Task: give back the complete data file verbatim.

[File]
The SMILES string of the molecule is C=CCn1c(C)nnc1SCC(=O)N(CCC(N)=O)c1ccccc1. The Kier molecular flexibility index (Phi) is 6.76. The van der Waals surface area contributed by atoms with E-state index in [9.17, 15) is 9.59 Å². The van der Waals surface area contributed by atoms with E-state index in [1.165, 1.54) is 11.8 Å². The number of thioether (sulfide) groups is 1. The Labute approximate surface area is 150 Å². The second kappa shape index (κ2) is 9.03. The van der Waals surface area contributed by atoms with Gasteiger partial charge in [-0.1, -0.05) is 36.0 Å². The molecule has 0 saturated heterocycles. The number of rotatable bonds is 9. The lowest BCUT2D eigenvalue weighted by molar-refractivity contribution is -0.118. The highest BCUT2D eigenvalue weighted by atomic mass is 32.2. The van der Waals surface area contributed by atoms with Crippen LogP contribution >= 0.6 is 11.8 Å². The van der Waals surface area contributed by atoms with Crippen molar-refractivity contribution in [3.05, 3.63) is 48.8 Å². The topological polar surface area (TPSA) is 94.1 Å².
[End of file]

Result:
The SMILES string of the molecule is C=CCn1c(C)nnc1SCC(=O)N(CCC(N)=O)c1ccccc1. The Kier molecular flexibility index (Phi) is 6.76. The van der Waals surface area contributed by atoms with E-state index in [9.17, 15) is 9.59 Å². The van der Waals surface area contributed by atoms with E-state index in [1.165, 1.54) is 11.8 Å². The number of thioether (sulfide) groups is 1. The Labute approximate surface area is 150 Å². The second kappa shape index (κ2) is 9.03. The van der Waals surface area contributed by atoms with Gasteiger partial charge in [-0.1, -0.05) is 36.0 Å². The molecule has 0 saturated heterocycles. The number of rotatable bonds is 9. The lowest BCUT2D eigenvalue weighted by molar-refractivity contribution is -0.118. The highest BCUT2D eigenvalue weighted by atomic mass is 32.2. The van der Waals surface area contributed by atoms with Crippen LogP contribution >= 0.6 is 11.8 Å². The van der Waals surface area contributed by atoms with Crippen molar-refractivity contribution in [3.05, 3.63) is 48.8 Å². The topological polar surface area (TPSA) is 94.1 Å².